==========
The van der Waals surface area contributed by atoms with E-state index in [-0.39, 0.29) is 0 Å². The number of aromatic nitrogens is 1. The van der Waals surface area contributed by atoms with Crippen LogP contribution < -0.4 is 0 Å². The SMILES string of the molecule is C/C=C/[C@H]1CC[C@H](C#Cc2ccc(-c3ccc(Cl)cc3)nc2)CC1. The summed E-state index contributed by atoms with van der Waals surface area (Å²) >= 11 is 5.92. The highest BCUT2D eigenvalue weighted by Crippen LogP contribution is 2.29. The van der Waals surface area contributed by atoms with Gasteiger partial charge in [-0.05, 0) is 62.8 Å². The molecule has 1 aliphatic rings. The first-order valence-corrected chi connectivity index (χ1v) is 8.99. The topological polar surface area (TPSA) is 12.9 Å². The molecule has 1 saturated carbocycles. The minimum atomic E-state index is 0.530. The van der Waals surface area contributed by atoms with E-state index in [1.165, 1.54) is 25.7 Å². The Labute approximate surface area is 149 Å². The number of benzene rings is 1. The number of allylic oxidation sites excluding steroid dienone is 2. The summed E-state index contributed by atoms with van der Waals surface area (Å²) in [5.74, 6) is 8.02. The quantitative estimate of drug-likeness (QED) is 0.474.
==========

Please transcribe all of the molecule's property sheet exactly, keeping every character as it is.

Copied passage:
The van der Waals surface area contributed by atoms with E-state index in [-0.39, 0.29) is 0 Å². The number of aromatic nitrogens is 1. The van der Waals surface area contributed by atoms with Crippen LogP contribution < -0.4 is 0 Å². The SMILES string of the molecule is C/C=C/[C@H]1CC[C@H](C#Cc2ccc(-c3ccc(Cl)cc3)nc2)CC1. The summed E-state index contributed by atoms with van der Waals surface area (Å²) >= 11 is 5.92. The highest BCUT2D eigenvalue weighted by Crippen LogP contribution is 2.29. The van der Waals surface area contributed by atoms with Gasteiger partial charge in [-0.05, 0) is 62.8 Å². The molecule has 1 aliphatic rings. The first-order valence-corrected chi connectivity index (χ1v) is 8.99. The topological polar surface area (TPSA) is 12.9 Å². The molecule has 1 saturated carbocycles. The minimum atomic E-state index is 0.530. The van der Waals surface area contributed by atoms with E-state index in [1.165, 1.54) is 25.7 Å². The Labute approximate surface area is 149 Å². The number of benzene rings is 1. The number of allylic oxidation sites excluding steroid dienone is 2. The summed E-state index contributed by atoms with van der Waals surface area (Å²) in [5.74, 6) is 8.02. The quantitative estimate of drug-likeness (QED) is 0.474.